2018 Suitability Check Results


In 2017, the CLPNM began requesting criminal record checks, child abuse registry checks, and adult abuse registry checks from its registrants, as part of its annual registration renewal requirements. These three checks are referred to collectively as “suitability checks” because they help the CLPNM determine if its registrants are suitable for ongoing practise as members of the profession.

Each year, approximately 20% of Manitoba’s LPNs will required to submit the three suitability checks to be eligible to renew their registration for the following year. All LPNs can expect that they will be required to submit suitability checks at least once within a five-year cycle.

Read more about this process here.

Suitability Check Results for 2018

In January, 2018, 700 licensed practical nurses (LPN) were selected for this process. After accounting for LPNs who left the CLPNM register for a variety of reasons, 675 LPNs were ultimately required to submit suitability checks. As of December 1, 2018, four LPNs had yet to submit their suitability checks and therefore, were not eligible for renewal.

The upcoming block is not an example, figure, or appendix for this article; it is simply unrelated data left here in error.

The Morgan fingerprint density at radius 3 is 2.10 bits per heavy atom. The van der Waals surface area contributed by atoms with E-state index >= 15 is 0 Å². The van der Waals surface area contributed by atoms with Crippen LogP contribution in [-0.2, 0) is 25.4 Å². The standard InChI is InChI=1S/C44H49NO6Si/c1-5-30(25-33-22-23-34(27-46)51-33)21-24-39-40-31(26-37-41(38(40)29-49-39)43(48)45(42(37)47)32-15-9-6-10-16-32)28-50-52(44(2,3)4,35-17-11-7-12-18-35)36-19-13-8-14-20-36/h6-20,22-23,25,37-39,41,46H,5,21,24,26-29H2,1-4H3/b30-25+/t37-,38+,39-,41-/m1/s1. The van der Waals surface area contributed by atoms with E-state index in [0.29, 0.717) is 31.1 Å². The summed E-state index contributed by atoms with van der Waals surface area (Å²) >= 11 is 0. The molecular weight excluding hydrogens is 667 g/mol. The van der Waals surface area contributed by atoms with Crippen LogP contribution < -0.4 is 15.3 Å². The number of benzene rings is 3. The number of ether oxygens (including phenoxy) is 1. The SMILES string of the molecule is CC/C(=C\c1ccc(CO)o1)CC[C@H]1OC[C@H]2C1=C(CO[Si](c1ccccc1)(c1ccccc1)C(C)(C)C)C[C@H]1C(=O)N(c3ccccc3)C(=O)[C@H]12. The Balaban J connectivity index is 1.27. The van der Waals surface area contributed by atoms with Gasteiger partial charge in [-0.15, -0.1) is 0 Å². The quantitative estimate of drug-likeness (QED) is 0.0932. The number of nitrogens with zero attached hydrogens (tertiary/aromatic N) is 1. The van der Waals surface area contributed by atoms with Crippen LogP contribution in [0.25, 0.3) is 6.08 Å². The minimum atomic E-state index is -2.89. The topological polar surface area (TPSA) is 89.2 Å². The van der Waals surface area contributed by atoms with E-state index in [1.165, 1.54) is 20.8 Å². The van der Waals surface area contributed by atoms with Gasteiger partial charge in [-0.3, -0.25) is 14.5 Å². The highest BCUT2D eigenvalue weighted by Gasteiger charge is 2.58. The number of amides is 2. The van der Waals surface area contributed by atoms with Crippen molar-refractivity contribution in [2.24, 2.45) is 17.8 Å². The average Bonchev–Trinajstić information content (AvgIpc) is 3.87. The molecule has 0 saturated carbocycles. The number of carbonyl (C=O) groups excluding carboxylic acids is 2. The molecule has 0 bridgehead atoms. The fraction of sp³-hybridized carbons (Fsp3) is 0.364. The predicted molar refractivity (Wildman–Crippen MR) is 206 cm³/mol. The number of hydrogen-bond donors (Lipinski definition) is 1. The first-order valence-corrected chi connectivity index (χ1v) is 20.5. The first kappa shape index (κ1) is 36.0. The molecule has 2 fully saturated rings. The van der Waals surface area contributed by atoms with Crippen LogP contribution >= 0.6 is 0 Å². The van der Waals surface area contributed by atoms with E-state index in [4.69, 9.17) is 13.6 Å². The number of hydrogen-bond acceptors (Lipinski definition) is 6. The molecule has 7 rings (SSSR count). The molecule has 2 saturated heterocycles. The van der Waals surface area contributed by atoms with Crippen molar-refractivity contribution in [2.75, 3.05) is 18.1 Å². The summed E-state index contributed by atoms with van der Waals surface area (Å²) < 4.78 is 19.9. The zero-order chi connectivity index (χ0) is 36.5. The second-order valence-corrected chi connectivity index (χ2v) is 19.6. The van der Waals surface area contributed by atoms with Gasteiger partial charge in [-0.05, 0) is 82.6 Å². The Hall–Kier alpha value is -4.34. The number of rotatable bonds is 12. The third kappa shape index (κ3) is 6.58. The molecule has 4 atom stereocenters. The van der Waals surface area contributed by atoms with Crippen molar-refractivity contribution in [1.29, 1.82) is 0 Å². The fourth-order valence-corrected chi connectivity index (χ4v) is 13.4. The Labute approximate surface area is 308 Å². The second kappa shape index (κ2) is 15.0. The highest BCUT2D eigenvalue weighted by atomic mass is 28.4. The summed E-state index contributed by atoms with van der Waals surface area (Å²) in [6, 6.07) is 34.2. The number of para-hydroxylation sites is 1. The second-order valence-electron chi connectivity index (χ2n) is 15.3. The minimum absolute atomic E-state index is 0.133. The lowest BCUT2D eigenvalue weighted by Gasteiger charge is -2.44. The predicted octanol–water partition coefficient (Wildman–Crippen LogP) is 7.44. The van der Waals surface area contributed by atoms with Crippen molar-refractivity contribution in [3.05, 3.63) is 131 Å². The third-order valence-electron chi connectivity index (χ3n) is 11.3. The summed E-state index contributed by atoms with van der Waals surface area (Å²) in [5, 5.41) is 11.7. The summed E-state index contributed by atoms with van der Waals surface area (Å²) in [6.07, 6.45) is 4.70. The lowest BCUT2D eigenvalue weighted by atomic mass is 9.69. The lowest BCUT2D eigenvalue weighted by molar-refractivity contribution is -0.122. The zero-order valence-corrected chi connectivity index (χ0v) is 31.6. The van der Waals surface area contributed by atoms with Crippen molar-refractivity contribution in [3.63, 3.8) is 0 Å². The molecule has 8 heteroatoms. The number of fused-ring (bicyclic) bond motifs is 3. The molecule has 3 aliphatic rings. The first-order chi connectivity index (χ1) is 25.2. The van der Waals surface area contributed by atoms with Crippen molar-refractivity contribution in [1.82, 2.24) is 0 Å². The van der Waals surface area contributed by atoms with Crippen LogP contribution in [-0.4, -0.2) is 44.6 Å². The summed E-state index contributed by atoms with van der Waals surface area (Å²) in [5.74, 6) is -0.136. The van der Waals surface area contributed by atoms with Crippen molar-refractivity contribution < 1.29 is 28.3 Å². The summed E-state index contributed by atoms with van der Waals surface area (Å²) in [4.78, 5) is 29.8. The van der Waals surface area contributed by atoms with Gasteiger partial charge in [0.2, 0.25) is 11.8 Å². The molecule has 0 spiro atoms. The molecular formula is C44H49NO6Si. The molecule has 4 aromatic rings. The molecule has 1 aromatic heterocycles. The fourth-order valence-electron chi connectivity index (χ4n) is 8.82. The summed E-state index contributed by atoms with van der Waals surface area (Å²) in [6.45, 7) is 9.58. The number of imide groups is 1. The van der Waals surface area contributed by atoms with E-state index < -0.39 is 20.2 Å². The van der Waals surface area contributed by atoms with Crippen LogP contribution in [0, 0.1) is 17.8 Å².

None of the individuals selected for the process this past year were found to have an adult or child abuse registry record. However, the process identified nine LPNs registered with the CLPNM who had a positive criminal record or charge. Only two of the nine LPNs had previously disclosed their offence to the CLPNM. Based on the initial results of the suitability checks, all nine LPNs were directed to undergo a registration assessment. Two LPNs did not participate in the process as directed, and as a result, were not eligible to renew their registration for 2019.

Based on the outcomes of the remaining seven registration assessments, four LPNs were referred to the CLPNM’s Board of Directors. Under section 14(2) of The Licensed Practical Nurses Act, the Board’s role includes considering whether it is in the public interest for an LPN, with a criminal record, to remain authorized to practise. In these four cases, the offences occurred many years ago and evidence was received that demonstrated that the LPN had taken positive steps to rehabilitate and address his/her prior behaviours. Ultimately, it was determined that the LPNs’ prior conduct did not pose a serious or immediate risk to the public today.

Of the remaining three registration assessments conducted, involvement by the CLPNM’s Board of Directors was not deemed necessary. The Executive Director assessed the files and for reasons similar to those listed above, determined that there was no current risk to the public.  All seven were ultimately authorized to renew their registration for 2019.

Based on the above noted information, it is clear that the vast majority of LPNs are ethical practitioners and are honest in their self-disclosures to the CLPNM. The CLPNM appreciates the participation of its registrants in this ongoing, routine process, as it assists us in meeting our legislated duty to govern the profession in the best interest of the public and contributes to the public’s trust and confidence in the profession.